Hospital pays ransom to get computers back
The CEO says the hospital gave $17,000 to attackers who took control of their system through malware.
The amount, he said, was 40 bitcoins, equal to about $17,000.
“The quickest and most efficient way to restore our systems and administrative functions was to pay the ransom and obtain the decryption key,” said CEO Allen Stefanek.
“In the best interest of restoring normal operations, we did this,” he said.
The hospital staff first noticed computer problems on February 5. The EMR, or electronic medical record system, was finally restored on February 15, according to the statement.
“All systems currently in use were cleared of the malware and thoroughly tested,” the CEO said. “We continue to work with our team of experts to understand more about this event.”
To pay or not to pay
In any ransom case, there may be agonizing questions about whether to acquiesce to the attackers’ demands.
“From a theoretical stance, a ransom should never be paid,” said Travis Smith with Tripwire.
“However, there is an emotional connection to data,” he added. “For users, this emotional connection has been around family photos and other private documents which could not be replaced. For organizations, the connection is more monetary than emotional.”
It was not a question of life and death, according to Hollywood Presbyterian Medical Center. The hospital said patient care was not compromised during the attack. Some patients were sent to other hospitals, reports said.
“The hospital can scale down its operations and divert patients to maintain a high level of patient care,” said Jim Feely with Archer Security Group. “The decision to pay the ransom was purely a business decision. They chose the fastest way to return to full capacity.”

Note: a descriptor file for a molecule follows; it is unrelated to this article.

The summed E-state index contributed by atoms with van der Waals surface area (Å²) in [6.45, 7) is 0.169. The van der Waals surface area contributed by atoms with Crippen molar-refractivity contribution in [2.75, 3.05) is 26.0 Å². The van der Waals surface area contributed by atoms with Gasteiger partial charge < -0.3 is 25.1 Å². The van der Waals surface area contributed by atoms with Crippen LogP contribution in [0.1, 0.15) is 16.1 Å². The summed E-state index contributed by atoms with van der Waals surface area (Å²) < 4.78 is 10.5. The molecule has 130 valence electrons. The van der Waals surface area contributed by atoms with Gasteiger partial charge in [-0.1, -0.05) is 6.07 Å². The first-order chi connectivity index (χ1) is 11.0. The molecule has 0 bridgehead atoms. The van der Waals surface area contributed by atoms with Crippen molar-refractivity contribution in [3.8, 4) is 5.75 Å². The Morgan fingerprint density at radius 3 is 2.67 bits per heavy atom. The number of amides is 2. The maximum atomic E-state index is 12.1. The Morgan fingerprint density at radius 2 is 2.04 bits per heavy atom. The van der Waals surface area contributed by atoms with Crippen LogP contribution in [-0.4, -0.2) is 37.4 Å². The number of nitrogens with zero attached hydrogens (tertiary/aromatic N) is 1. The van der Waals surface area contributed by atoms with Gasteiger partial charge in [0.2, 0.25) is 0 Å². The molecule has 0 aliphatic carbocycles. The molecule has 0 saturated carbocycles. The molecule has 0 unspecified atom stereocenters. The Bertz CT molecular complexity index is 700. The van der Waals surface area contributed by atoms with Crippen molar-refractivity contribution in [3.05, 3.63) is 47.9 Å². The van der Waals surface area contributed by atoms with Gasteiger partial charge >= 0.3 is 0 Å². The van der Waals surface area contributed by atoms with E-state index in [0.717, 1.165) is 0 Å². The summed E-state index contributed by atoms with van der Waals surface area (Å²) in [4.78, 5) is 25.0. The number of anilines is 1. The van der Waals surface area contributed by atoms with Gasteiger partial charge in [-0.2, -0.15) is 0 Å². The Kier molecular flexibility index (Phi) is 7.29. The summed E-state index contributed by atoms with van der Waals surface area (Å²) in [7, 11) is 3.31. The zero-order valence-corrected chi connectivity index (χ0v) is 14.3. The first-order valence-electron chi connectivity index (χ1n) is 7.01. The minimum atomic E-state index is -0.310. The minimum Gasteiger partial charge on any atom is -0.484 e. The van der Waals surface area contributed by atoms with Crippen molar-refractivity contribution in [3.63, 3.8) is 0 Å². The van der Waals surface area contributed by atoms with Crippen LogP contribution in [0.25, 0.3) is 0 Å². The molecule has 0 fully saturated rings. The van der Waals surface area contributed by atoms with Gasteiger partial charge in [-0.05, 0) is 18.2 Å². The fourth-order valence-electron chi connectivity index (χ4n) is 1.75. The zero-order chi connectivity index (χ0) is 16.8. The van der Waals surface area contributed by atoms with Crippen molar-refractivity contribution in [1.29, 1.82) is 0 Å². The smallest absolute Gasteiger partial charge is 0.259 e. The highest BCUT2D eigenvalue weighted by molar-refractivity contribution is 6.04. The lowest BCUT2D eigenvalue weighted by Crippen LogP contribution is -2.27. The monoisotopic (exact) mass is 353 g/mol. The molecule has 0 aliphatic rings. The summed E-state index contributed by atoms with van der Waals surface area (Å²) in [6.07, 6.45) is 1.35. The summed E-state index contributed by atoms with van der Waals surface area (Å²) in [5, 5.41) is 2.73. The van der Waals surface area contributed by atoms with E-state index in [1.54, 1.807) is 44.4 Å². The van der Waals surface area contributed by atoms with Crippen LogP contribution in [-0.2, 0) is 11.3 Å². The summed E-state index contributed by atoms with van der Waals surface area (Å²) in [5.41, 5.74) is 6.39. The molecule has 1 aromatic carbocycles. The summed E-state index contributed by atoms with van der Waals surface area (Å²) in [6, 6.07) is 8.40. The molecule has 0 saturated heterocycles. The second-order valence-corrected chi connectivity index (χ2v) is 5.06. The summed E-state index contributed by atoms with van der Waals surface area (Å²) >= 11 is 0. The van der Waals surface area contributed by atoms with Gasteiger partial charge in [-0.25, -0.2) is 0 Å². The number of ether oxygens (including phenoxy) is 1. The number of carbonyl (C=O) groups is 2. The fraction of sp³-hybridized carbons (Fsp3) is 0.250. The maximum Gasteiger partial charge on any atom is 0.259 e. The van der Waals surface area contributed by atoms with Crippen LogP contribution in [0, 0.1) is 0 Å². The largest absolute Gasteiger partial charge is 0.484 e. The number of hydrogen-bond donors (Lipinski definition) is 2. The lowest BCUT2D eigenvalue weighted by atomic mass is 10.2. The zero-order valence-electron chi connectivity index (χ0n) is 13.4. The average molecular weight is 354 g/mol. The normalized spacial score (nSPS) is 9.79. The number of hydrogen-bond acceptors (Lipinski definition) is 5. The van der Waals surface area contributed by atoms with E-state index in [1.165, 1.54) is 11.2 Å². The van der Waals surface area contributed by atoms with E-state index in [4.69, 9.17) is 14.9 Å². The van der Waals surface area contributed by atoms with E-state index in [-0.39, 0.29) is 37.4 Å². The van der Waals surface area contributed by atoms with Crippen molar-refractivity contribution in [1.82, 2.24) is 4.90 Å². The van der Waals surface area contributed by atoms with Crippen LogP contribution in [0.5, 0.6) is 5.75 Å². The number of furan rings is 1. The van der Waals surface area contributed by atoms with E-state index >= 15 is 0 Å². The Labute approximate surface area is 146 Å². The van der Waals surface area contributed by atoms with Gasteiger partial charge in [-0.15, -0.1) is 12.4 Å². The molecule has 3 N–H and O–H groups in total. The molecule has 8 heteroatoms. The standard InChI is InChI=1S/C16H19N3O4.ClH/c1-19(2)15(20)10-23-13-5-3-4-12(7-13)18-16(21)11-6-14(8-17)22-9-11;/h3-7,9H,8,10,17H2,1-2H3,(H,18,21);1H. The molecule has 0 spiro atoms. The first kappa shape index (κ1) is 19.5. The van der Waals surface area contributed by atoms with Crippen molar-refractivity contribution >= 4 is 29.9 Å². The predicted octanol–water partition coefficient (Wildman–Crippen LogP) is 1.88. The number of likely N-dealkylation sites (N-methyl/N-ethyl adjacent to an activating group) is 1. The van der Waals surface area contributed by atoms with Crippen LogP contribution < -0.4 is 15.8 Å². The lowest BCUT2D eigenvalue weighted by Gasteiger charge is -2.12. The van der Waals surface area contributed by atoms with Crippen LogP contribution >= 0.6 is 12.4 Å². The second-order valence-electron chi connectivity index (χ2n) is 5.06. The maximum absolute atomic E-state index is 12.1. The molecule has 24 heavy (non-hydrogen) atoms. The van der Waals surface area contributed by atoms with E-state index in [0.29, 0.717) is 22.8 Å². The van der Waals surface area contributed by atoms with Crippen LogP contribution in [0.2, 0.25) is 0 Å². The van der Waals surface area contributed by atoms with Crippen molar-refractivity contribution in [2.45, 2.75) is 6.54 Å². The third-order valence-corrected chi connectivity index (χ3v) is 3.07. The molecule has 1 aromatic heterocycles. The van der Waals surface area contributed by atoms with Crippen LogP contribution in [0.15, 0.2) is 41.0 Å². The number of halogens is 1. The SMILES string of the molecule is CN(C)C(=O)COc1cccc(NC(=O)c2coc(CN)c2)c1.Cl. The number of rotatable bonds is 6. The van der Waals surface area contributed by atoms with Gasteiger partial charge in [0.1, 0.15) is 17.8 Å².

Hospital health security
Cybersecurity experts say backing up data is important to protect hospitals from these kinds of attacks. If an attacker encrypts your data so you can’t access it, you could turn to the backup.
“Backups are a huge component of reducing the risk of ransomware,” said Smith.
“When an organization has backups from the night before the attack, the cost of overwriting the encrypted data with real data becomes more cost-effective than paying the ransom to criminals,” he said.
The cost of protection
A well-planned backup and recovery plan can dramatically reduce the cost of an attack, said Feely.
“A good backup and recovery plan comes at a cost, though,” he said. “With HIPAA security and privacy requirements, a hospital can’t just backup to any low-bid cloud backup provider.”
Rebuilding a system and restoring data after an attack can also be costly.
“The hospital likely has recovery procedures in the event the system has to be rebuilt or restored from backup, but it may have been more cost-effective to pay the ransom,” said Steven Parker with Archer Security Group.
“This may simply be a case of effective pricing more than a devastating attack,” he added.
New business model?
Attackers may be able to figure out the real cost of protecting and restoring data, and then make smart business decisions of their own, said Feely. They could set their ransom somewhere below that cost, knowing that businesses may compare the numbers and give in.
“What happens if crypto-ransomware criminals undercut the cost of an effective backup and recovery system?” he asked.
“Let’s say the ransom is $2,000,” Feely said. “We could be on the leading edge of a crypto-ransomware plague.”
Cybersecurity experts say hospitals and other organizations that have fallen victim are not immune to future ransomware attacks.
“‘What are the chances of this happening again?’ should be high on the list of concerns,” said Daniel Lance with Archer Security Group.
“Anytime you go from zero-defense architecture to active defense, you will be tempted to overlook the basic problems that got you in trouble in the first place,” he added.
Smith recommends not just backups, but also a close look at who has access to what.
“Ransomware is only able to encrypt data it has access to, so it’s important to have a clear understanding of which employees have access to the organization’s critical data,” he said.
“Attack vectors such as ransomware make a clear justification of the principle of ‘least privilege,’ giving employees the minimum amount of access required to complete their jobs,” said Smith.
Who is next?
This incident should serve as a warning for other medical centers, some experts say.
“I hope hospitals and clinic executives all over the country take notice of this,” said Feely.
“Crypto-ransomware is real, relatively easy to implement, and profitable,” he explained.
“They need to take stock of their exposure and commit reasonable resources to develop and maintain protections and business continuity plans,” Feely said